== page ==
DON'T: Create a mockery by making it a shameless habit

Celebrity crossovers work when the timing is right and there's enough "can't-turn-away" intrigue. But it can't become a sustainable strategy, especially for UFC, without compromising the overall integrity of the product. A touch of WWE flavor in UFC circles could provide a shot in the arm of cross pollination between fan bases, but abusing such privileges would be the quickest way for hard-core MMA fans to slowly lose faith in the integrity of the UFC product. The CM Punk experiment within the UFC in 2016 worked once, but the second time was a bridge too far. The same can even be said for short UFC stints from the likes of backyard brawling legend Kimbo Slice and much-maligned former NFL star Greg Hardy. UFC should be mindful to save the gimmicks for when it matters most without ever compromising its hold as the true major leagues of MMA. 

DO: Step up storytelling efforts and video packages

Let's face it, WWE is the very best in all of sports and entertainment at creating the kind of pre-fight sizzle packages that leave you jumping out of your seat in excitement for the action to come. UFC has softly copied their scripted brethren's strength ahead of huge events in recent years, often enlisting actor Ron Perlman's voiceover skills. But there's little question UFC could be doing a better job, overall, at telling the stories of their athletes in ways WWE has already cornered the market on.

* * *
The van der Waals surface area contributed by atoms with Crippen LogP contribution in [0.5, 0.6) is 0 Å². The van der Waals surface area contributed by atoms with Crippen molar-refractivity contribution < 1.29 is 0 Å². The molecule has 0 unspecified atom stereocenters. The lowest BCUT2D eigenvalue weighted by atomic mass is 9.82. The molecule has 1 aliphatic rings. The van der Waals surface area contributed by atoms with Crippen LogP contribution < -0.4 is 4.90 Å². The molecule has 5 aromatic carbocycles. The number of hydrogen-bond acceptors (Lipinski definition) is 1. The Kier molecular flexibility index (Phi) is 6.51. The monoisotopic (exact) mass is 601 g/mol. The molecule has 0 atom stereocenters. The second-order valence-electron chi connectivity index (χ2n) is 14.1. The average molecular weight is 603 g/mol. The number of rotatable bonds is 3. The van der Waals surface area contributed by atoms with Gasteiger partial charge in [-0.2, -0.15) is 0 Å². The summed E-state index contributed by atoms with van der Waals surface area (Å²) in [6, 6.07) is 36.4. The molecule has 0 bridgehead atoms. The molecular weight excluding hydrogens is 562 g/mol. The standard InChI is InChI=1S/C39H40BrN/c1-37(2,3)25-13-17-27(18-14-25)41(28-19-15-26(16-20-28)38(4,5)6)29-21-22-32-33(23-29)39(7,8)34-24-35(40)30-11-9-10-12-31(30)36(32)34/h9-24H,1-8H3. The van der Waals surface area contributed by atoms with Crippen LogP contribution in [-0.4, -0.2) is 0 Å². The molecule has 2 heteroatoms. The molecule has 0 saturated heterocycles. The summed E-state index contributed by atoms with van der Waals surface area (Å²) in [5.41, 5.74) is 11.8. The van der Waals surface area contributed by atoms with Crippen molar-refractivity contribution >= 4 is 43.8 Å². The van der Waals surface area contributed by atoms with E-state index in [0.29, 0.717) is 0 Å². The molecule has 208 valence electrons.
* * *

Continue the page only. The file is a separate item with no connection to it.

DON'T: Allow paying off WWE debt to affect UFC matchmaking

One could argue, based upon the type of year UFC has had in 2023, that this is already taking place. While the UFC has still done a great job delivering at the highest level with strong PPV main and co-main events, the overall matchmaking across the board has taken a huge hit, coinciding with the dramatic rise in ticket prices and an unsavory mix of public scandals involving fighter pay, antitrust lawsuits, domestic violence (involving White) and the bad taste left in the mouths of many from White's shameless push of his Power Slap promotion. The UFC that fans are watching this year just isn't as strong as in previous ones as the promotion continues to rely on the fighter factory of "Dana White's Contender Series" to constantly populate its own roster with finish-hungry fighters who will accept bargain basement contracts to fulfill their dream. How will this super company, and Endeavor's need to pay off the debt caused by the $9.3 billion purchase of WWE, filter down to affect the day-to-day bottom line of UFC? That's the main area, especially when talking about how underpaid UFC athletes are compared to other combat or team sports, that Endeavor needs to be careful.